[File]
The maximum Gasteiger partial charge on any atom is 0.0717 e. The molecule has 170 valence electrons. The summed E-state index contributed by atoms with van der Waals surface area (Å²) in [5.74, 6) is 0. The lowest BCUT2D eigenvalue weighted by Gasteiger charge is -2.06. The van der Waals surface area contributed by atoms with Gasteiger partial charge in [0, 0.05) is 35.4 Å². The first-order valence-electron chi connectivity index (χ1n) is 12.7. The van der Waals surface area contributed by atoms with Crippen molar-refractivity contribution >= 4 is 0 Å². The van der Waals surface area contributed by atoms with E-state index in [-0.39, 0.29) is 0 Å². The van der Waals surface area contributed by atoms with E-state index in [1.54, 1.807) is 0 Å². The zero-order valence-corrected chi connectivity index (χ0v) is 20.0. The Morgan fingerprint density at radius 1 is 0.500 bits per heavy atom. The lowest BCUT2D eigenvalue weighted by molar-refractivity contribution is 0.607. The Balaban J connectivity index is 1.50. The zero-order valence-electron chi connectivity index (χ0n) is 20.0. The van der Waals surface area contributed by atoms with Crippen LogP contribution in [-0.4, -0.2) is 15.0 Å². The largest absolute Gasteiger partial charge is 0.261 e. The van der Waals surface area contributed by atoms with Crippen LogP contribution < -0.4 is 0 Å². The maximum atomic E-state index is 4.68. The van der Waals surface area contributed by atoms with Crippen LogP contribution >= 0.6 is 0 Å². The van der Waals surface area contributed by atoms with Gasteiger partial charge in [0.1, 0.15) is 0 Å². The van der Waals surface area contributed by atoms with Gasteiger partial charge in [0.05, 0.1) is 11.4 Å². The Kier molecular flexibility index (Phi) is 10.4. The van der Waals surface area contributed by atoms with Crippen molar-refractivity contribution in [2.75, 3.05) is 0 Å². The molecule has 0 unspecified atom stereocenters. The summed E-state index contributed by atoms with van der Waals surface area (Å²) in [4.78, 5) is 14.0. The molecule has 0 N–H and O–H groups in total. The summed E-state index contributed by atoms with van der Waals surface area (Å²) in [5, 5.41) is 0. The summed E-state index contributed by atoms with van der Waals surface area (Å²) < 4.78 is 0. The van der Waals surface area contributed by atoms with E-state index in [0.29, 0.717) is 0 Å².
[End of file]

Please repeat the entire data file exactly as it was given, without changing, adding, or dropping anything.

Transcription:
The maximum Gasteiger partial charge on any atom is 0.0717 e. The molecule has 170 valence electrons. The summed E-state index contributed by atoms with van der Waals surface area (Å²) in [5.74, 6) is 0. The lowest BCUT2D eigenvalue weighted by Gasteiger charge is -2.06. The van der Waals surface area contributed by atoms with Gasteiger partial charge in [0, 0.05) is 35.4 Å². The first-order valence-electron chi connectivity index (χ1n) is 12.7. The van der Waals surface area contributed by atoms with Crippen molar-refractivity contribution >= 4 is 0 Å². The van der Waals surface area contributed by atoms with E-state index in [-0.39, 0.29) is 0 Å². The van der Waals surface area contributed by atoms with E-state index in [1.54, 1.807) is 0 Å². The zero-order valence-corrected chi connectivity index (χ0v) is 20.0. The Morgan fingerprint density at radius 1 is 0.500 bits per heavy atom. The lowest BCUT2D eigenvalue weighted by molar-refractivity contribution is 0.607. The Balaban J connectivity index is 1.50. The zero-order valence-electron chi connectivity index (χ0n) is 20.0. The van der Waals surface area contributed by atoms with Crippen LogP contribution in [-0.4, -0.2) is 15.0 Å². The largest absolute Gasteiger partial charge is 0.261 e. The van der Waals surface area contributed by atoms with Crippen LogP contribution < -0.4 is 0 Å². The maximum atomic E-state index is 4.68. The van der Waals surface area contributed by atoms with Crippen LogP contribution >= 0.6 is 0 Å². The van der Waals surface area contributed by atoms with Gasteiger partial charge in [0.1, 0.15) is 0 Å². The van der Waals surface area contributed by atoms with Gasteiger partial charge in [0.05, 0.1) is 11.4 Å². The Kier molecular flexibility index (Phi) is 10.4. The van der Waals surface area contributed by atoms with Crippen molar-refractivity contribution in [2.75, 3.05) is 0 Å². The molecule has 0 unspecified atom stereocenters. The summed E-state index contributed by atoms with van der Waals surface area (Å²) in [4.78, 5) is 14.0. The molecule has 0 N–H and O–H groups in total. The summed E-state index contributed by atoms with van der Waals surface area (Å²) in [5, 5.41) is 0. The summed E-state index contributed by atoms with van der Waals surface area (Å²) < 4.78 is 0. The van der Waals surface area contributed by atoms with E-state index in [0.29, 0.717) is 0 Å².